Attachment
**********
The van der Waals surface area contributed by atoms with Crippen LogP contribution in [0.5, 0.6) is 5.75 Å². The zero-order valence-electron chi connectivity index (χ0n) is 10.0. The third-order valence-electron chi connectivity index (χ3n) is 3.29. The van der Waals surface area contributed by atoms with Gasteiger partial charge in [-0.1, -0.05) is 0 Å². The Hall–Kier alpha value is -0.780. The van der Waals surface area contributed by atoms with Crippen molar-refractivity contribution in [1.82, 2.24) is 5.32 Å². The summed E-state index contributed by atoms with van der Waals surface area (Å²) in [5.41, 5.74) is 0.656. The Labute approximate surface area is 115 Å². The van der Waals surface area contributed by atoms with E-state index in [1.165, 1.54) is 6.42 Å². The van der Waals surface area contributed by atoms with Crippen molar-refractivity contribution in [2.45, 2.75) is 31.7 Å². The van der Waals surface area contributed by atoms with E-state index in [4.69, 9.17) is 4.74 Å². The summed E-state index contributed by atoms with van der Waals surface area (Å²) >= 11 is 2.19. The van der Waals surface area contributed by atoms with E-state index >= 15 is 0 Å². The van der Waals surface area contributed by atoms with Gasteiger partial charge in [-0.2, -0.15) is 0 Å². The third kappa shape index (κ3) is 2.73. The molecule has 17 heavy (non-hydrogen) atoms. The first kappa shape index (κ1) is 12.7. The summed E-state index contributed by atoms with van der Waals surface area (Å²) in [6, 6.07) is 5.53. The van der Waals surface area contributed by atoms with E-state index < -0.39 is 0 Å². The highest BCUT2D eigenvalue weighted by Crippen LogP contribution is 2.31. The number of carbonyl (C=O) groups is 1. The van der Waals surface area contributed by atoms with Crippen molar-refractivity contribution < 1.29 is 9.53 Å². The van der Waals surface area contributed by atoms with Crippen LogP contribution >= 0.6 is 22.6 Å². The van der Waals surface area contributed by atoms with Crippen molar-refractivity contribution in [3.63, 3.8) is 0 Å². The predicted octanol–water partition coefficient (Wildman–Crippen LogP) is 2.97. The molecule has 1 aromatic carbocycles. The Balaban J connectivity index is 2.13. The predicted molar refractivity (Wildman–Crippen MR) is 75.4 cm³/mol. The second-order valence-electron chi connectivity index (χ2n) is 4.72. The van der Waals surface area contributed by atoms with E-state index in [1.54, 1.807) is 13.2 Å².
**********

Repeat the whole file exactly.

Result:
The van der Waals surface area contributed by atoms with Crippen LogP contribution in [0.5, 0.6) is 5.75 Å². The zero-order valence-electron chi connectivity index (χ0n) is 10.0. The third-order valence-electron chi connectivity index (χ3n) is 3.29. The van der Waals surface area contributed by atoms with Gasteiger partial charge in [-0.1, -0.05) is 0 Å². The Hall–Kier alpha value is -0.780. The van der Waals surface area contributed by atoms with Crippen molar-refractivity contribution in [1.82, 2.24) is 5.32 Å². The summed E-state index contributed by atoms with van der Waals surface area (Å²) in [5.41, 5.74) is 0.656. The Labute approximate surface area is 115 Å². The van der Waals surface area contributed by atoms with E-state index in [1.165, 1.54) is 6.42 Å². The van der Waals surface area contributed by atoms with Crippen molar-refractivity contribution in [2.45, 2.75) is 31.7 Å². The van der Waals surface area contributed by atoms with E-state index in [4.69, 9.17) is 4.74 Å². The summed E-state index contributed by atoms with van der Waals surface area (Å²) >= 11 is 2.19. The van der Waals surface area contributed by atoms with E-state index >= 15 is 0 Å². The van der Waals surface area contributed by atoms with Gasteiger partial charge in [-0.2, -0.15) is 0 Å². The third kappa shape index (κ3) is 2.73. The molecule has 17 heavy (non-hydrogen) atoms. The first kappa shape index (κ1) is 12.7. The summed E-state index contributed by atoms with van der Waals surface area (Å²) in [6, 6.07) is 5.53. The van der Waals surface area contributed by atoms with E-state index < -0.39 is 0 Å². The highest BCUT2D eigenvalue weighted by Crippen LogP contribution is 2.31. The number of carbonyl (C=O) groups is 1. The van der Waals surface area contributed by atoms with Crippen molar-refractivity contribution < 1.29 is 9.53 Å². The van der Waals surface area contributed by atoms with Crippen LogP contribution >= 0.6 is 22.6 Å². The van der Waals surface area contributed by atoms with Crippen molar-refractivity contribution in [3.63, 3.8) is 0 Å². The predicted octanol–water partition coefficient (Wildman–Crippen LogP) is 2.97. The molecule has 1 aromatic carbocycles. The Balaban J connectivity index is 2.13. The predicted molar refractivity (Wildman–Crippen MR) is 75.4 cm³/mol. The second-order valence-electron chi connectivity index (χ2n) is 4.72. The van der Waals surface area contributed by atoms with E-state index in [1.54, 1.807) is 13.2 Å².